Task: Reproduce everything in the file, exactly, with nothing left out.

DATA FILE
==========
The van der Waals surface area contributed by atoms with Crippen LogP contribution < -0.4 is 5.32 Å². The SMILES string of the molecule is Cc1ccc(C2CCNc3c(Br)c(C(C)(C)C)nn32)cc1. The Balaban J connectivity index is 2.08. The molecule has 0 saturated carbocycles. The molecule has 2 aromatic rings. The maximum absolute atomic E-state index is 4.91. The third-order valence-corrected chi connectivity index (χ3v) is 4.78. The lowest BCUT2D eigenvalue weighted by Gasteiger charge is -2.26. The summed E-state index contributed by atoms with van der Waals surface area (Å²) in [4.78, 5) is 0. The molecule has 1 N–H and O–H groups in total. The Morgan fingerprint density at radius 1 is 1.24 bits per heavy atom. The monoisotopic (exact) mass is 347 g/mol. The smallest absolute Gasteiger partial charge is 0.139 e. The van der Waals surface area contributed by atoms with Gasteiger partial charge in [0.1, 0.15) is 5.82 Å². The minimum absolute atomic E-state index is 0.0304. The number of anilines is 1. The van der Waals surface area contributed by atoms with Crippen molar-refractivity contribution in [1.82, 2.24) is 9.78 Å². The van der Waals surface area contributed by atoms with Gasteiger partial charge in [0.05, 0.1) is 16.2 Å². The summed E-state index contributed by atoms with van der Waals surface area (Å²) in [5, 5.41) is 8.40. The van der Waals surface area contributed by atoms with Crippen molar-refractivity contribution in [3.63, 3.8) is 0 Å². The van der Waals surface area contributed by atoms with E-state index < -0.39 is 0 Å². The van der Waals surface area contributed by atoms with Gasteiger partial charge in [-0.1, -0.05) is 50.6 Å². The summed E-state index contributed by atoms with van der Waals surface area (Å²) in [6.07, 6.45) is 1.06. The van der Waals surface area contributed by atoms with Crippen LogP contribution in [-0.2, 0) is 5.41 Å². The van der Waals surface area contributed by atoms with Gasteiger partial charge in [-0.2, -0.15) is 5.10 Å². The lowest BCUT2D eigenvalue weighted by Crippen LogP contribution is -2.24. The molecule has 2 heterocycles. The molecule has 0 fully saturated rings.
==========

The van der Waals surface area contributed by atoms with Crippen LogP contribution < -0.4 is 5.32 Å². The SMILES string of the molecule is Cc1ccc(C2CCNc3c(Br)c(C(C)(C)C)nn32)cc1. The Balaban J connectivity index is 2.08. The molecule has 0 saturated carbocycles. The molecule has 2 aromatic rings. The maximum absolute atomic E-state index is 4.91. The third-order valence-corrected chi connectivity index (χ3v) is 4.78. The lowest BCUT2D eigenvalue weighted by Gasteiger charge is -2.26. The summed E-state index contributed by atoms with van der Waals surface area (Å²) in [4.78, 5) is 0. The molecule has 1 N–H and O–H groups in total. The Morgan fingerprint density at radius 1 is 1.24 bits per heavy atom. The monoisotopic (exact) mass is 347 g/mol. The smallest absolute Gasteiger partial charge is 0.139 e. The van der Waals surface area contributed by atoms with Gasteiger partial charge in [0.1, 0.15) is 5.82 Å². The minimum absolute atomic E-state index is 0.0304. The number of anilines is 1. The van der Waals surface area contributed by atoms with Crippen molar-refractivity contribution in [1.82, 2.24) is 9.78 Å². The van der Waals surface area contributed by atoms with Gasteiger partial charge in [0.05, 0.1) is 16.2 Å². The summed E-state index contributed by atoms with van der Waals surface area (Å²) in [5, 5.41) is 8.40. The van der Waals surface area contributed by atoms with Crippen molar-refractivity contribution in [3.63, 3.8) is 0 Å². The van der Waals surface area contributed by atoms with E-state index < -0.39 is 0 Å². The van der Waals surface area contributed by atoms with Gasteiger partial charge in [-0.1, -0.05) is 50.6 Å². The summed E-state index contributed by atoms with van der Waals surface area (Å²) in [6.07, 6.45) is 1.06. The van der Waals surface area contributed by atoms with Crippen LogP contribution in [-0.2, 0) is 5.41 Å². The van der Waals surface area contributed by atoms with Gasteiger partial charge in [-0.2, -0.15) is 5.10 Å². The lowest BCUT2D eigenvalue weighted by Crippen LogP contribution is -2.24. The molecule has 2 heterocycles. The molecule has 0 fully saturated rings.